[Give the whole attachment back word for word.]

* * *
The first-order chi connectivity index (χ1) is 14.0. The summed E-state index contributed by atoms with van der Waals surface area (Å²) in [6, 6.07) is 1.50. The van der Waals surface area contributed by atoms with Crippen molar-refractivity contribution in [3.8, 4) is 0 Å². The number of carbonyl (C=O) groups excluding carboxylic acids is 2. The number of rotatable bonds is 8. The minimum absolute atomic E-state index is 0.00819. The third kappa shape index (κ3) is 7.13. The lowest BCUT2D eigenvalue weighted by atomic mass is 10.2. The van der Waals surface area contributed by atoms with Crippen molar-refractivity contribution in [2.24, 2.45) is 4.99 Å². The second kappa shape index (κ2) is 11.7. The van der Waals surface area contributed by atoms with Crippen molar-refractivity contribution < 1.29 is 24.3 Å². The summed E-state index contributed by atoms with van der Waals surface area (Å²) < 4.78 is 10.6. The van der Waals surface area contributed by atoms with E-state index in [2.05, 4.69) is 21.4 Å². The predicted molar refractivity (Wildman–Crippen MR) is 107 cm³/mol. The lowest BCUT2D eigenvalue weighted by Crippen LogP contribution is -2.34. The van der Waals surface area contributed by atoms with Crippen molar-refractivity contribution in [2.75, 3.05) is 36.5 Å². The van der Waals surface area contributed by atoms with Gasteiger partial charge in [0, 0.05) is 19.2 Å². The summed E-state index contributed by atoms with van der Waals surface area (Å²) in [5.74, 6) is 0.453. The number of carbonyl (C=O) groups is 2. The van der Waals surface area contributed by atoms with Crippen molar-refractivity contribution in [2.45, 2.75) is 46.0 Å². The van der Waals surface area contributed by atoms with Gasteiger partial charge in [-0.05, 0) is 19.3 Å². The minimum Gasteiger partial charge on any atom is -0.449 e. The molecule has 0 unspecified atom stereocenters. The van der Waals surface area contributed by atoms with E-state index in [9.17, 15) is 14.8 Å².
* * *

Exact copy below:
The first-order chi connectivity index (χ1) is 14.0. The summed E-state index contributed by atoms with van der Waals surface area (Å²) in [6, 6.07) is 1.50. The van der Waals surface area contributed by atoms with Crippen molar-refractivity contribution in [3.8, 4) is 0 Å². The number of carbonyl (C=O) groups excluding carboxylic acids is 2. The number of rotatable bonds is 8. The minimum absolute atomic E-state index is 0.00819. The third kappa shape index (κ3) is 7.13. The lowest BCUT2D eigenvalue weighted by atomic mass is 10.2. The van der Waals surface area contributed by atoms with Crippen molar-refractivity contribution in [2.24, 2.45) is 4.99 Å². The second kappa shape index (κ2) is 11.7. The van der Waals surface area contributed by atoms with Crippen molar-refractivity contribution < 1.29 is 24.3 Å². The summed E-state index contributed by atoms with van der Waals surface area (Å²) < 4.78 is 10.6. The van der Waals surface area contributed by atoms with E-state index in [2.05, 4.69) is 21.4 Å². The predicted molar refractivity (Wildman–Crippen MR) is 107 cm³/mol. The lowest BCUT2D eigenvalue weighted by Crippen LogP contribution is -2.34. The van der Waals surface area contributed by atoms with Crippen molar-refractivity contribution in [2.75, 3.05) is 36.5 Å². The van der Waals surface area contributed by atoms with Gasteiger partial charge in [0, 0.05) is 19.2 Å². The summed E-state index contributed by atoms with van der Waals surface area (Å²) in [5.74, 6) is 0.453. The number of carbonyl (C=O) groups is 2. The van der Waals surface area contributed by atoms with Crippen molar-refractivity contribution in [2.45, 2.75) is 46.0 Å². The van der Waals surface area contributed by atoms with Gasteiger partial charge in [-0.05, 0) is 19.3 Å². The minimum Gasteiger partial charge on any atom is -0.449 e. The molecule has 0 unspecified atom stereocenters. The van der Waals surface area contributed by atoms with E-state index in [9.17, 15) is 14.8 Å².